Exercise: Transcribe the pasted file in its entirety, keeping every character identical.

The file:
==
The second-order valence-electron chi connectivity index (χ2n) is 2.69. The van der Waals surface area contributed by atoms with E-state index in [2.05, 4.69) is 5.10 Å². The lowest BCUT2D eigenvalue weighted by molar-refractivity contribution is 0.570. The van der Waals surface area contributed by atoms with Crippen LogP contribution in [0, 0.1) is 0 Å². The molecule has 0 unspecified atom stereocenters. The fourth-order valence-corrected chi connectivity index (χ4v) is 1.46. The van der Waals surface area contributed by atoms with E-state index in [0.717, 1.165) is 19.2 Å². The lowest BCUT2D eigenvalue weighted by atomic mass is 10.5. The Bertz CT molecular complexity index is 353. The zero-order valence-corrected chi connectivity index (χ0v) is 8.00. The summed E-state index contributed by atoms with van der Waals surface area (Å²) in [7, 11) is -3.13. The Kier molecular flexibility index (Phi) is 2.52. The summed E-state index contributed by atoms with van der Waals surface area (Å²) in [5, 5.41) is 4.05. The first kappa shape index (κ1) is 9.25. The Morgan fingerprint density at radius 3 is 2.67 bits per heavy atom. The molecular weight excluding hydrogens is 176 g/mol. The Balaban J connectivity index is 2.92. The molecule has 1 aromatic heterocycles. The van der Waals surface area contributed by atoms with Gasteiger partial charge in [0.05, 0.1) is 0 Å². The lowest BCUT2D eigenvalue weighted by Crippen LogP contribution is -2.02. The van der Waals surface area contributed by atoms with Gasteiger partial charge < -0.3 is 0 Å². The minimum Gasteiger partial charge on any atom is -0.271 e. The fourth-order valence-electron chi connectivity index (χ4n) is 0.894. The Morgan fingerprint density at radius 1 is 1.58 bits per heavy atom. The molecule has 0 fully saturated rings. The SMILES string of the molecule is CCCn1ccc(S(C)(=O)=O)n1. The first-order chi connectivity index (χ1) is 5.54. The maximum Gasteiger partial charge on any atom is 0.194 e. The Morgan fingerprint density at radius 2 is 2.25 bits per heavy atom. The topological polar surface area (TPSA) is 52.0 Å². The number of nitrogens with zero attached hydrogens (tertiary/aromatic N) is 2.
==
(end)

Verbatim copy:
The second-order valence-electron chi connectivity index (χ2n) is 2.69. The van der Waals surface area contributed by atoms with E-state index in [2.05, 4.69) is 5.10 Å². The lowest BCUT2D eigenvalue weighted by molar-refractivity contribution is 0.570. The van der Waals surface area contributed by atoms with Crippen LogP contribution in [0, 0.1) is 0 Å². The molecule has 0 unspecified atom stereocenters. The fourth-order valence-corrected chi connectivity index (χ4v) is 1.46. The van der Waals surface area contributed by atoms with E-state index in [0.717, 1.165) is 19.2 Å². The lowest BCUT2D eigenvalue weighted by atomic mass is 10.5. The Bertz CT molecular complexity index is 353. The zero-order valence-corrected chi connectivity index (χ0v) is 8.00. The summed E-state index contributed by atoms with van der Waals surface area (Å²) in [7, 11) is -3.13. The Kier molecular flexibility index (Phi) is 2.52. The summed E-state index contributed by atoms with van der Waals surface area (Å²) in [5, 5.41) is 4.05. The first kappa shape index (κ1) is 9.25. The Morgan fingerprint density at radius 3 is 2.67 bits per heavy atom. The molecular weight excluding hydrogens is 176 g/mol. The Balaban J connectivity index is 2.92. The molecule has 1 aromatic heterocycles. The van der Waals surface area contributed by atoms with Gasteiger partial charge in [0.05, 0.1) is 0 Å². The lowest BCUT2D eigenvalue weighted by Crippen LogP contribution is -2.02. The van der Waals surface area contributed by atoms with Gasteiger partial charge < -0.3 is 0 Å². The minimum Gasteiger partial charge on any atom is -0.271 e. The fourth-order valence-electron chi connectivity index (χ4n) is 0.894. The Morgan fingerprint density at radius 1 is 1.58 bits per heavy atom. The molecule has 0 fully saturated rings. The SMILES string of the molecule is CCCn1ccc(S(C)(=O)=O)n1. The first-order chi connectivity index (χ1) is 5.54. The maximum Gasteiger partial charge on any atom is 0.194 e. The Morgan fingerprint density at radius 2 is 2.25 bits per heavy atom. The topological polar surface area (TPSA) is 52.0 Å². The number of nitrogens with zero attached hydrogens (tertiary/aromatic N) is 2.